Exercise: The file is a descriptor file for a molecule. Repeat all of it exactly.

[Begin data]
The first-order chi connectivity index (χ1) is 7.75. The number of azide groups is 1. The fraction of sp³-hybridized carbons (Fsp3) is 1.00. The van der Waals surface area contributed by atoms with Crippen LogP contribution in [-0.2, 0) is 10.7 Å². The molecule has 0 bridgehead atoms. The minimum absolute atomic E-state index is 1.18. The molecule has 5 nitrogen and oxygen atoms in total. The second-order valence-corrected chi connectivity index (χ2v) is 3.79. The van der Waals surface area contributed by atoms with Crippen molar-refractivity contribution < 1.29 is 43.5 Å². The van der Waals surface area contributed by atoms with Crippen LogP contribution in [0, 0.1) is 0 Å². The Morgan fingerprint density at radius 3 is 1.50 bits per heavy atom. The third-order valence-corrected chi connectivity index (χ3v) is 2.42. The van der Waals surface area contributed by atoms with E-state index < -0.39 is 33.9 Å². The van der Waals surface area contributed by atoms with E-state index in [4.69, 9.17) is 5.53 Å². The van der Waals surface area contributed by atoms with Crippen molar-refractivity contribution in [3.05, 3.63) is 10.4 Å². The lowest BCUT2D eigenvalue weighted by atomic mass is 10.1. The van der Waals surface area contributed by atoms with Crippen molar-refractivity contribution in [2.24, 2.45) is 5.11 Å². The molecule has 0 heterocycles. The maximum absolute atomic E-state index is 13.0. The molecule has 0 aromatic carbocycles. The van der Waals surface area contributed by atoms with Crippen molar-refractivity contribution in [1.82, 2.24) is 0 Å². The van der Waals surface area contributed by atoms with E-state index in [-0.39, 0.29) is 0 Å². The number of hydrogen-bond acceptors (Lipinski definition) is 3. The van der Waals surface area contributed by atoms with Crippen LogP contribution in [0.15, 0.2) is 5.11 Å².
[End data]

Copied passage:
The first-order chi connectivity index (χ1) is 7.75. The number of azide groups is 1. The fraction of sp³-hybridized carbons (Fsp3) is 1.00. The van der Waals surface area contributed by atoms with Crippen LogP contribution in [-0.2, 0) is 10.7 Å². The molecule has 0 bridgehead atoms. The minimum absolute atomic E-state index is 1.18. The molecule has 5 nitrogen and oxygen atoms in total. The second-order valence-corrected chi connectivity index (χ2v) is 3.79. The van der Waals surface area contributed by atoms with Crippen molar-refractivity contribution < 1.29 is 43.5 Å². The van der Waals surface area contributed by atoms with Crippen LogP contribution in [0, 0.1) is 0 Å². The Morgan fingerprint density at radius 3 is 1.50 bits per heavy atom. The third-order valence-corrected chi connectivity index (χ3v) is 2.42. The van der Waals surface area contributed by atoms with E-state index < -0.39 is 33.9 Å². The van der Waals surface area contributed by atoms with E-state index in [4.69, 9.17) is 5.53 Å². The van der Waals surface area contributed by atoms with Crippen molar-refractivity contribution in [3.05, 3.63) is 10.4 Å². The lowest BCUT2D eigenvalue weighted by atomic mass is 10.1. The van der Waals surface area contributed by atoms with Crippen molar-refractivity contribution in [2.24, 2.45) is 5.11 Å². The molecule has 0 heterocycles. The maximum absolute atomic E-state index is 13.0. The molecule has 0 aromatic carbocycles. The van der Waals surface area contributed by atoms with Crippen molar-refractivity contribution in [1.82, 2.24) is 0 Å². The van der Waals surface area contributed by atoms with E-state index in [-0.39, 0.29) is 0 Å². The number of hydrogen-bond acceptors (Lipinski definition) is 3. The van der Waals surface area contributed by atoms with Crippen LogP contribution in [0.15, 0.2) is 5.11 Å².